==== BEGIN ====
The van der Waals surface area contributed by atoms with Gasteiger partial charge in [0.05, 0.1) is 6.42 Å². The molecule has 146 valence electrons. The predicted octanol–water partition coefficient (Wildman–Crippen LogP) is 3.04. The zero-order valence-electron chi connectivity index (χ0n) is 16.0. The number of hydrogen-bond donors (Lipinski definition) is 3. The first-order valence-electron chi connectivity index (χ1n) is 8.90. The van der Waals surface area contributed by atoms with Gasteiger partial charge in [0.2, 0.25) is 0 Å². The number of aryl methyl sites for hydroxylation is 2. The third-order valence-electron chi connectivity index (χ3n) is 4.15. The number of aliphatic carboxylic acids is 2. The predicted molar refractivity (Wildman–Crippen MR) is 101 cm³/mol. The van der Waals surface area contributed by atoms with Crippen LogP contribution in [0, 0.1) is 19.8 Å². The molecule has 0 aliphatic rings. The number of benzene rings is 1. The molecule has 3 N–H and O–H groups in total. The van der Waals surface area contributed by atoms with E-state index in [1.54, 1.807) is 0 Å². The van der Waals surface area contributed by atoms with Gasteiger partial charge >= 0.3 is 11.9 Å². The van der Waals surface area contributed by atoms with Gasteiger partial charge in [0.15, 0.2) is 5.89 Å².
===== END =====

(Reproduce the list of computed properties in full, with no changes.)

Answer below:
The van der Waals surface area contributed by atoms with Gasteiger partial charge in [0.05, 0.1) is 6.42 Å². The molecule has 146 valence electrons. The predicted octanol–water partition coefficient (Wildman–Crippen LogP) is 3.04. The zero-order valence-electron chi connectivity index (χ0n) is 16.0. The number of hydrogen-bond donors (Lipinski definition) is 3. The first-order valence-electron chi connectivity index (χ1n) is 8.90. The van der Waals surface area contributed by atoms with Gasteiger partial charge in [0.2, 0.25) is 0 Å². The number of aryl methyl sites for hydroxylation is 2. The third-order valence-electron chi connectivity index (χ3n) is 4.15. The number of aliphatic carboxylic acids is 2. The predicted molar refractivity (Wildman–Crippen MR) is 101 cm³/mol. The van der Waals surface area contributed by atoms with Crippen LogP contribution in [0, 0.1) is 19.8 Å². The molecule has 0 aliphatic rings. The number of benzene rings is 1. The molecule has 3 N–H and O–H groups in total. The van der Waals surface area contributed by atoms with E-state index in [1.54, 1.807) is 0 Å². The van der Waals surface area contributed by atoms with Gasteiger partial charge >= 0.3 is 11.9 Å². The van der Waals surface area contributed by atoms with Gasteiger partial charge in [0.15, 0.2) is 5.89 Å².